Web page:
Importantly, CBD also lacks the addictive potential of benzodiazepines. While benzodiazepines present a significant risk for abuse and addiction, CBD has no recognized recreational features, nor is it physically habit-forming. This is a critical point because many doctors will hesitate to prescribe benzodiazepines to patients and insist on short-term treatment to reduce the possibility of abuse and addiction, which means they cannot be used as a long-term solution for anxiety symptoms. When patients use benzodiazepines on a long-term basis, tolerance and physical dependence may build and patients may experience uncomfortable withdrawal symptoms, including rebound anxiety, when they try to reduce their dose or discontinue the drug. In some cases, withdrawal symptoms are severe and may include seizures, dysphoria, psychosis, and mania. CBD has no such shortcoming.

The side effects of benzodiazepines are also formidable in comparison to CBD. When patients take benzodiazepines to treat their anxiety disorder, they often become transiently cognitively impaired while under the effects of the drug, potentially interfering with social and professional functioning. Patients are advised to avoid driving and may find that their ability to sustain attention is impaired, along with their reaction speed. Additionally, reduced inhibitions can cause patients taking benzodiazepines at therapeutic doses to engage in risky or undesirable behaviors. Because benzodiazepines also inhibit short-term memory consolidation, patients may also struggle to remember the events of their days. In some cases, benzodiazepines cause depression or excessive emotional numbing, which may be particularly dangerous for those struggling with a comorbid mood disorder. CBD, on the other hand, is not associated with any of these phenomena.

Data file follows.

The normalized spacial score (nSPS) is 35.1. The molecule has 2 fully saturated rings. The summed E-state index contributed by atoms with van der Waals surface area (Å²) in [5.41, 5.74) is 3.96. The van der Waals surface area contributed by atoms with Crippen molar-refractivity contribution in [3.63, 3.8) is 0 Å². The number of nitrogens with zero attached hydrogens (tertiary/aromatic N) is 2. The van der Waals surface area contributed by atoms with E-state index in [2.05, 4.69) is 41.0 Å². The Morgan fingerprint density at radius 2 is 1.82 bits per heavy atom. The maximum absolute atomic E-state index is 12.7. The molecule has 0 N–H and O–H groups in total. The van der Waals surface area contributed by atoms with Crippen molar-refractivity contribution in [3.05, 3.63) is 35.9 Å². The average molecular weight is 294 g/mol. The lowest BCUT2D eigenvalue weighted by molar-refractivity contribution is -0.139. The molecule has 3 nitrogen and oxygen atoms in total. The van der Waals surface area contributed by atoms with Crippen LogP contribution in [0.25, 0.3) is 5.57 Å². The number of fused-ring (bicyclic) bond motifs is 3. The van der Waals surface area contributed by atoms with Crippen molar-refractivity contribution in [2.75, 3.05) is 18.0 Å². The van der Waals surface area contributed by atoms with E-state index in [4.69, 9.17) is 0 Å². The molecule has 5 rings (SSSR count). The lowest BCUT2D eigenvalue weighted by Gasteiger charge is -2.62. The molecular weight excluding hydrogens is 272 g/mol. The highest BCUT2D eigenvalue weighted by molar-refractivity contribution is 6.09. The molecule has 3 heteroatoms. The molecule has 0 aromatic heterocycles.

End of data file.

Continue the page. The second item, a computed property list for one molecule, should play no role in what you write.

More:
Benzodiazepines aren’t the only class of anxiolytic drugs that CBD outperforms. Selective serotonin reuptake inhibitors (SSRIs) are frequently prescribed to address anxiety disorders and used on a long-term basis. These medications, while effective more many, are known for their diverse set of side effects, which include sexual dysfunction, tremors, fatigue, and weight gain. Some patients even experience additional anxiety when taking SSRIs and many patients need to try more than one SSRI before finding one to which their symptoms respond. This often results in a lengthy process of trial and error, as the effects of the medication may not be observed for weeks. In contrast, CBD has no serum concentration build-up period beyond the initial period after dosing, nor does it have the substantial side effect profile of SSRIs. Additionally, while SSRIs are not addictive, some patients build mild physical dependency as the result of their effect on neurotransmitter behavior. Upon terminating SSRI use, these patients may experience SSRI discontinuation syndrome for several days or weeks, resulting in symptoms such as malaise, anxiety, nausea, and insomnia. There is no documented discontinuation syndrome associated with CBD, nor does its short course of action give reason to suspect that there is one which is yet undiscovered.